When saving for your later years, non-qualified annuities offer you the potential for tax-deferred earnings and a steady flow of income after you retire.
The term “non-qualified” hints that there is another type of annuity, called “qualified.” So what are the differences? There are a few, as well as some similarities.
Qualified is just IRS language for funding with pre-tax dollars, meaning the contribution itself could qualify for a tax deduction, lowering taxable income. When you take a distribution from a qualified annuity, the entire distribution amount (contributions and earnings) is subject to ordinary income taxes.
A non-qualified annuity is funded with after-tax dollars, meaning you have already paid taxes on the money before it goes into the annuity. When you take money out, only the earnings are taxable as ordinary income.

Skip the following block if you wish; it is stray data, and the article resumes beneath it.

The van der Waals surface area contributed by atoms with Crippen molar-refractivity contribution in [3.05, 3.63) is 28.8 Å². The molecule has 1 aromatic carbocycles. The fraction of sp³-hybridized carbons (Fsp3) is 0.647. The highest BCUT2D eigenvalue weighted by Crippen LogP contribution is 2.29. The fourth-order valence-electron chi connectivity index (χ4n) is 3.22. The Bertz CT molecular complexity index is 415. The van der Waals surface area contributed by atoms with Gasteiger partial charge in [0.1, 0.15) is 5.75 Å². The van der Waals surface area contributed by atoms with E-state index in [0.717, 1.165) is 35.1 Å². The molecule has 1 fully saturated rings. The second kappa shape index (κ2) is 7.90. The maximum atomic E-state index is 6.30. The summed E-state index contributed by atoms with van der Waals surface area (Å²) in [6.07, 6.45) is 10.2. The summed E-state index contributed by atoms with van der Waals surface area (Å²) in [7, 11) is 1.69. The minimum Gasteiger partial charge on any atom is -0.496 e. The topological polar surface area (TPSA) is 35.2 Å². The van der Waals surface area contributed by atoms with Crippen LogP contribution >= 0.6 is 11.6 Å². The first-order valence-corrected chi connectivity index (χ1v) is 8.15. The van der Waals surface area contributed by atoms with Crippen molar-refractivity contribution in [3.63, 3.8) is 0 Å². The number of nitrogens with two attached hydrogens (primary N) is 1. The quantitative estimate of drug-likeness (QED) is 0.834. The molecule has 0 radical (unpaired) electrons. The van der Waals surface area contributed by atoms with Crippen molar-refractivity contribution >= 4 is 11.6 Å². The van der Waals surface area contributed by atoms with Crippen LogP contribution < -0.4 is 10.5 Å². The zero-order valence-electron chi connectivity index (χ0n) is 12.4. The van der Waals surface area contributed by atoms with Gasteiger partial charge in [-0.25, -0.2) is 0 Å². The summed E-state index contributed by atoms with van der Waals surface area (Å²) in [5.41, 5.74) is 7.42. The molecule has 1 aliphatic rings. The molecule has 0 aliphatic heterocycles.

Here is a more complete list of the similarities and differences between qualified and non-qualified annuities:
|Qualified Annuities||Non-qualified Annuities|
|Tax-deferred contributions and earnings||Tax-deferred earnings|
|Penalty for early withdrawal||Penalty for early withdrawal|
|Invest pre-tax dollars||Invest after-tax dollars|
|Individual must have earned income||No earned income requirement|
|IRS Contribution limits||No IRS contribution limits; WoodmenLife limits contributions to $25,000 per year.|
|In most cases, withdrawals must begin by age 70½||No federal withdrawal rules, but there could be state laws|
You also need to consider how you will receive your non-qualified annuity proceeds at retirement. Typically, annuitants do this in one of three ways:
Choosing one of the “fixed payment” alternatives spreads the tax liability over time, because only the earnings are taxed.
To find out more about how a non-qualified annuity could be the right tax-deferred retirement savings solution for you, contact a WoodmenLife Representative today.
WEB65 - 2/1/2017
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